Flight chronicles of the backpacker Tutubi, with travelogues, pictures/photos/videos, travel guides, independent and honest reviews, affordable, recommended resorts and hotels (including inns, guesthouses, pension houses, lodges, hostels, condotels, bed and breakfast and other cheap accommodations), commuting guides, routes (sometimes street maps and GPS coordinates/waypoints) and driving directions to answer "how to get there" questions, information and tips on tourism, budget travel and living in Philippines, Exotic Asia and beyond!
Backpacking, independent travel, and flashpacking are cheaper than the "cheapest package tours" and promotional offers around but you can also use travel information for family vacations, even romantic honeymoon destinations.
More than the usual tourist spots and "places to see," this blog advocates heritage conservation, environmental protection, and history awareness for Filipinos, foreigners, and ex-pats wishing to explore Paradise Philippines and Exotic Asia!
The "Lost" Yamashita Treasure in Los Banos, Laguna
Tourism sites often list the Homma - Yamashita Shrine in Los Banos, Laguna as a tourist spot yet you cannot really find any information about it, even asking supposedly tourism personnel at Laguna Tourism went for naught several times.
Tutubi, in typical spur-of-the-moment fashion, en route to Paete from Makiling Onsen Hotel suddenly thought of finding Yamashita's treasure along the national highway and turned to Jamboree Road going up to Mt. Makiling and UPLB and asked several people and tricycle drivers where to find the long, lost treasure of Gen. Tomoyuki Yamashita, the Tiger of Malaya, conqueror of the "impenetrable" Singaport and commander of the defense of the Philippines during the closing months of World War II in the Philippines
After a few hits and misses, Tutubi was led to a narrow that was too narrow for Scarlett (his ride) to enter so they went on foot. Further asking around from locals led him to the caretaker of the shrine who opened the locked gates for him
the locked gates of the execution site of Gen. Tomoyuki Yamashita, with contact number posted on the sign
the arch of the Memorial Monument of General Yamashita
Yamashita came to the Philippines on October 10, 1944, a few days before Gen. MacArthur landed on the beaches of Leyte (in a scripted and heavily practiced landing actually for propaganda purposes) and surrendered to the Americans in Kiangan, Ifugao (a future destination of Tutubi) then was tried in Manila from 29 October to 7 December 1945 by an American military tribunal for war crimes relating to the Manila massacre (that Tutubi thinks really was not his fault at all)
On 23 February 1946, at this site in Los Baños, Laguna Yamashita was hanged. His final words were “As I said in the Manila Supreme Court that I have done with my all capacity, so I don't ashame in front of the gods for what I have done when I have died. But if you say to me 'you do not have any ability to command the Japanese Army' I should say nothing for it, because it is my own nature. Now, our war criminal trial going under your kindness and right. I know that all your American and American military affairs always has tolerant and rightful judgment. When I have been investigated in Manila court I have had a good treatment, kindful attitude from your good natured officers who protected me all the time. I never forget for what they have done for me even if I had died. I don't blame my executioner. I'll pray the gods bless them. Please send my thankful word to Col. Clarke and Lt. Col. Feldhaus, Lt. Col. Hendrix, Maj. Guy, Capt. Sandburg, Capt. Reel, at Manila court, and Col. Arnard. I thank you."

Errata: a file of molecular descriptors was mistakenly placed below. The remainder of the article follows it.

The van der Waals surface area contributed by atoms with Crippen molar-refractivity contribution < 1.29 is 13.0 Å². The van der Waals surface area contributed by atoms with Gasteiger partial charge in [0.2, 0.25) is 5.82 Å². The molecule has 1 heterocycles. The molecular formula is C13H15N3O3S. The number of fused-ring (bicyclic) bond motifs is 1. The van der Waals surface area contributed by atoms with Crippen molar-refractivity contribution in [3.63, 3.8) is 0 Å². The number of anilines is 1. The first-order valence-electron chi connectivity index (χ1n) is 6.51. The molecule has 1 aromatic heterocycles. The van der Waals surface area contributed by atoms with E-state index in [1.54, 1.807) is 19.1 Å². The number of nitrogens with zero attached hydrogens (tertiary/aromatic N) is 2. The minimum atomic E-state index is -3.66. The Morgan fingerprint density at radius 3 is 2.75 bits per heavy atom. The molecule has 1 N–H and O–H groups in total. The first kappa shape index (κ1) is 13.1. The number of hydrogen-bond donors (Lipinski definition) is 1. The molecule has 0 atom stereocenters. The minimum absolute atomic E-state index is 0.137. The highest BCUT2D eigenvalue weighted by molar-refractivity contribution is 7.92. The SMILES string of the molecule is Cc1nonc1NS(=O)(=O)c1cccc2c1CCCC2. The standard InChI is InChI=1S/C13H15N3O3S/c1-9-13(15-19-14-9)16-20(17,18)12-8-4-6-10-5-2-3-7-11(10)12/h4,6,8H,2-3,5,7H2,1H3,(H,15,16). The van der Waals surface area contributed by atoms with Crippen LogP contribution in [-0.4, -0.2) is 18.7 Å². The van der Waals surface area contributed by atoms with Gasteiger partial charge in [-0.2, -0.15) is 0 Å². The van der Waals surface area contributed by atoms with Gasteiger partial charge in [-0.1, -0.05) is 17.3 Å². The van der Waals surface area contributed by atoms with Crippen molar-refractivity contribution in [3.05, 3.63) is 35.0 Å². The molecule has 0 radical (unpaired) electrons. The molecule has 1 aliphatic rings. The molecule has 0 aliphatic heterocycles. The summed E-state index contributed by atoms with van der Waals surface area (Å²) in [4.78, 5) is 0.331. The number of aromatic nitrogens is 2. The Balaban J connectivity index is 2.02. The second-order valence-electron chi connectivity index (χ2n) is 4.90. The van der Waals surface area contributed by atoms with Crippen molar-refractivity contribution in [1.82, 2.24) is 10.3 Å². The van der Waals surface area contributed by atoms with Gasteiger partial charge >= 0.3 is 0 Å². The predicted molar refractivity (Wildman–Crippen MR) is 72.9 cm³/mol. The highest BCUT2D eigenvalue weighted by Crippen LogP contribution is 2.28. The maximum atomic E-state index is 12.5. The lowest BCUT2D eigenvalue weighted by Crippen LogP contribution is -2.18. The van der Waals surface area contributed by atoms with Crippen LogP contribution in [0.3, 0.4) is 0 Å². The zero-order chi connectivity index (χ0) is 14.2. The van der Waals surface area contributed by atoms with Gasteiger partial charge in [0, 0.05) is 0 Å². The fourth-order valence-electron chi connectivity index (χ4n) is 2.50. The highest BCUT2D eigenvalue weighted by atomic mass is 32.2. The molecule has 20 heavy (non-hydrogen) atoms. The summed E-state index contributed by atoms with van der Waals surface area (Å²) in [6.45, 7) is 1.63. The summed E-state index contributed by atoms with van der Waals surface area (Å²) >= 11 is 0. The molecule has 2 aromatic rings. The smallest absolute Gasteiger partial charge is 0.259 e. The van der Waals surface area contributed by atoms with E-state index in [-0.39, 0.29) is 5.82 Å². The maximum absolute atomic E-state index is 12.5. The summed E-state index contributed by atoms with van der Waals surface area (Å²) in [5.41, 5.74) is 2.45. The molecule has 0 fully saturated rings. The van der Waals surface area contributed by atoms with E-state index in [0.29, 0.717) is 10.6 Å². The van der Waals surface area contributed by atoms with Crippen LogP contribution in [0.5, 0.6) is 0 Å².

the simple, minimalist shrine for Gen. Yamashita where he was executed.
Closing up with the tomdstone marker, it's amazing that Tutubi can stillr read basic kanji he learned in Nihongo class in college after all these years. The third kanji character means "Yama" which means mountain in Japanese and the fourth character was "Shita" which means under or below in Japanese. Yamashita in Japanese loosely means "under the mountain" or at the foot of mountain.
How Tutubi wishes to read the whole inscription but can only read two kanji characters. Tutubi intends to also visit the Yasukuni Shrine in Japan to find the "Yamashita treasure" buried there based on maps used by treasure hunters
Gen. Yamashita was buried at this ssame site but was later transferred to the (in)famous Yasukuni Shrine in Tokyo, Japan where Class A war criminals of Japan are interred.
the execution site of Gen. Masaharu Homma, the man hanged for the atrocities of the Bataan Death March
If you need a map of the shrine, Tutubi already updated OpenStreetMap for your reference. You can just set your GPS to the site and avoid the difficulty (yet fun) of finding it. It's near DOST Region 4 Office and Los Banos Community National High School and at the end of Yamashita Road
How to get there:
Take a DLTB or HM Transport/GreenStar Express on EDSA, Cubao or Taft Avenue, Pasay City with signboard Sta. Cruz/Calamba. Request the conductor to drop you off at Jamboree Road and new Los Banos Municipal Hall (munisipyo) then take a tricycle to the shrine.
lastly, Tutubi thinks the Yamashita Treasure is an urban legend, a hoax. even the Golden Buddha supposedly found by Rogelio Santos and later acquired by Ferdinand Marcos. There's just no proof of its existence, only gossips. The golden Buddha too, if real, should've been reported as a lost treasure by an asian country.